Is a flat inlet profile sufficient for WSS estimation in the aortic arch?
2009 (English)In: WSEAS Transactions on Fluid Mechanics, ISSN 1790-5087, Vol. 4, no 4, 148-160 p.Article in journal (Refereed) Published
Atherosclerosis is one of the main reasons for cardivascular disease which cause many deaths every year especially in the Western world. The development of atherosclerosis is strongly believed to be influenced by hemodynamic forces in the arteries e.g. wall shear stress (WSS). Estimations of WSS are therefore very important. By combining magnetic resonance imaging (MRI), image processing and computational fluid dynamic (CFD) simulations, it is possible to estimate subject specific WSS in the human arteries. The framework for performing such work includes i.e. using inlet boundary conditions which, however, will influence the final result i.e. the WSS distribution. This paper aims to investigate the influence of the inflow boundary condition in the human aorta with comparing two settings for the inflow: 1) subject specific inlet profile measured with MRI and 2) uniform profile with the subject specific mass flow rate. The analysis of WSS will be performed both on spatial location along the artery as well as on the temporal location in the cardiac cycle. Subject specific data have been used for geometry, inflow velocity profile and blood viscosity. The recommendation due to our findings from nine healthy subjects, is that a measured subject specific inlet boundary condition must be used in order to get a subject specific WSS distribution; the difference in WSS is 8-34% compared to using a mass-flow correct uniform profile. Temporal variations were clearly seen in the WSS differences due to the different inflow velocity profiles used. The lowest influence of the inlet boundary condition was found at peak velocity in the cardiac cycle. The aortic geometry does not form the flow in such extent (compared to the influence by inlet boundary condition) to obtain a more correct WSS distribution further away from the inlet at the systolic parts of the cardiac cycle. The shape of the vessel has only a significant influence at low velocities i.e. the diastolic phase of the cardiac cycle.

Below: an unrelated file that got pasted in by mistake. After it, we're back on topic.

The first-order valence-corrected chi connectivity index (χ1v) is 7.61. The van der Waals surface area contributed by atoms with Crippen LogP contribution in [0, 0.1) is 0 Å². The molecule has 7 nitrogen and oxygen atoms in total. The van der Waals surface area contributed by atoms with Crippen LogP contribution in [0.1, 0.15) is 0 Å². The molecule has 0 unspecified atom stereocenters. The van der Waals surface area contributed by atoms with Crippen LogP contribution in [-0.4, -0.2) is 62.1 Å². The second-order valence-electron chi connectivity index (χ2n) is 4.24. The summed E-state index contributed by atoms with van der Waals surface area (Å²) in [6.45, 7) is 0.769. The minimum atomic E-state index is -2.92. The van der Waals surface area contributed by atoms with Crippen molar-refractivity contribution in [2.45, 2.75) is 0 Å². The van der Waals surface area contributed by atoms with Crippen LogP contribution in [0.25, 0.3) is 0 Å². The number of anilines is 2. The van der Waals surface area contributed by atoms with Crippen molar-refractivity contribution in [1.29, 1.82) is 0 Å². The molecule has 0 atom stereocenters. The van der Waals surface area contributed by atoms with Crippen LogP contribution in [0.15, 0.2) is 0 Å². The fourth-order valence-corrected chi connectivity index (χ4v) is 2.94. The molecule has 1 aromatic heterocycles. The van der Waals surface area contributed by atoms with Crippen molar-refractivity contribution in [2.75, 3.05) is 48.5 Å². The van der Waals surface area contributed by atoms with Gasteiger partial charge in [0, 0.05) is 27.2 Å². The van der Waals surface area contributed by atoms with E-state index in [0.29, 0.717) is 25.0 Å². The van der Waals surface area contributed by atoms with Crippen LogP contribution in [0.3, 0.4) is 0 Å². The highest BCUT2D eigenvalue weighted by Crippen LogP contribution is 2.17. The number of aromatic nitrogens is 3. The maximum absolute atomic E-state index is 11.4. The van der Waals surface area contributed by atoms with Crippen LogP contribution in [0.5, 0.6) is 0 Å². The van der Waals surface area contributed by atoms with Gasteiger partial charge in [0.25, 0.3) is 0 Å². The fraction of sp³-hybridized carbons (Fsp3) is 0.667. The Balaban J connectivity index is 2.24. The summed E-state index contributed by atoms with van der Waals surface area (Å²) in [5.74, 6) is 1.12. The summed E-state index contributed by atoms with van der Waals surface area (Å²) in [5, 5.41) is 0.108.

Place, publisher, year, edition, pages
2009. Vol. 4, no 4, 148-160 p.
Aorta; CFD; Inlet boundary condition; Subject specific; Uniform velocity profile; Wall shear stress
Medical and Health Sciences
IdentifiersURN: urn:nbn:se:liu:diva-53002OAI: oai:DiVA.org:liu-53002DiVA: diva2:286342